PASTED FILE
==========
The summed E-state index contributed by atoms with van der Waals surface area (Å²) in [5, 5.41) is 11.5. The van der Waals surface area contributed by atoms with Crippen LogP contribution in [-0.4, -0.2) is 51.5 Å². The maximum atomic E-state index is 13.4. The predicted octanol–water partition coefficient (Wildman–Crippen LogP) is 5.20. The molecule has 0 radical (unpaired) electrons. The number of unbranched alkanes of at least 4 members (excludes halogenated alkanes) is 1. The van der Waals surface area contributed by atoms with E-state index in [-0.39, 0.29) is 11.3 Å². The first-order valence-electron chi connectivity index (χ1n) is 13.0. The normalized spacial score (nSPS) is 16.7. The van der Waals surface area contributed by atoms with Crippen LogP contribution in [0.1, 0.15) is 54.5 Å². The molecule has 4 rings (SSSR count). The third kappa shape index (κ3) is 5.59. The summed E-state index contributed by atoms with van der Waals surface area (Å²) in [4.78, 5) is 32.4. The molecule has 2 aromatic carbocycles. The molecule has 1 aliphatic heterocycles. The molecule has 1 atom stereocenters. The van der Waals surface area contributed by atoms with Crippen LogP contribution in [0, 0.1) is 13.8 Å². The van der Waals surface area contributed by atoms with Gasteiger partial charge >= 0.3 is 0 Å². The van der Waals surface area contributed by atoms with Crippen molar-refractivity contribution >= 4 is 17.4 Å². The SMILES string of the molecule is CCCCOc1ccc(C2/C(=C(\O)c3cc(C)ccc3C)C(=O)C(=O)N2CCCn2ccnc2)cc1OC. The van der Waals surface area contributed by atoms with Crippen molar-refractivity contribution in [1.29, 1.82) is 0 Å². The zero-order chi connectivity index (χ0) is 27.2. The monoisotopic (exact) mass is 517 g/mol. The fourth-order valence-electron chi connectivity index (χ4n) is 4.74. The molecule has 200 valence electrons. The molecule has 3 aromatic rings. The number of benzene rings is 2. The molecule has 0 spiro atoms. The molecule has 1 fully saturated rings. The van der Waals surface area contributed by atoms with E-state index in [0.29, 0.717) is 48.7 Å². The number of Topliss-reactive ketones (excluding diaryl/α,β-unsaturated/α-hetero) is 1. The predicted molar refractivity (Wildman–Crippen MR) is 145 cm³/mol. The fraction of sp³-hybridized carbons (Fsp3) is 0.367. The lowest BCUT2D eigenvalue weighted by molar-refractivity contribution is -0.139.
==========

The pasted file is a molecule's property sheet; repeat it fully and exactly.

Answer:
The summed E-state index contributed by atoms with van der Waals surface area (Å²) in [5, 5.41) is 11.5. The van der Waals surface area contributed by atoms with Crippen LogP contribution in [-0.4, -0.2) is 51.5 Å². The maximum atomic E-state index is 13.4. The predicted octanol–water partition coefficient (Wildman–Crippen LogP) is 5.20. The molecule has 0 radical (unpaired) electrons. The number of unbranched alkanes of at least 4 members (excludes halogenated alkanes) is 1. The van der Waals surface area contributed by atoms with E-state index in [-0.39, 0.29) is 11.3 Å². The first-order valence-electron chi connectivity index (χ1n) is 13.0. The normalized spacial score (nSPS) is 16.7. The van der Waals surface area contributed by atoms with Crippen LogP contribution in [0.1, 0.15) is 54.5 Å². The molecule has 4 rings (SSSR count). The third kappa shape index (κ3) is 5.59. The summed E-state index contributed by atoms with van der Waals surface area (Å²) in [4.78, 5) is 32.4. The molecule has 2 aromatic carbocycles. The molecule has 1 aliphatic heterocycles. The molecule has 1 atom stereocenters. The van der Waals surface area contributed by atoms with Crippen LogP contribution in [0, 0.1) is 13.8 Å². The van der Waals surface area contributed by atoms with Gasteiger partial charge >= 0.3 is 0 Å². The van der Waals surface area contributed by atoms with Crippen molar-refractivity contribution >= 4 is 17.4 Å². The SMILES string of the molecule is CCCCOc1ccc(C2/C(=C(\O)c3cc(C)ccc3C)C(=O)C(=O)N2CCCn2ccnc2)cc1OC. The van der Waals surface area contributed by atoms with Crippen molar-refractivity contribution in [1.29, 1.82) is 0 Å². The zero-order chi connectivity index (χ0) is 27.2. The monoisotopic (exact) mass is 517 g/mol. The fourth-order valence-electron chi connectivity index (χ4n) is 4.74. The molecule has 200 valence electrons. The molecule has 3 aromatic rings. The number of benzene rings is 2. The molecule has 0 spiro atoms. The molecule has 1 fully saturated rings. The van der Waals surface area contributed by atoms with E-state index in [0.29, 0.717) is 48.7 Å². The number of Topliss-reactive ketones (excluding diaryl/α,β-unsaturated/α-hetero) is 1. The predicted molar refractivity (Wildman–Crippen MR) is 145 cm³/mol. The fraction of sp³-hybridized carbons (Fsp3) is 0.367. The lowest BCUT2D eigenvalue weighted by molar-refractivity contribution is -0.139.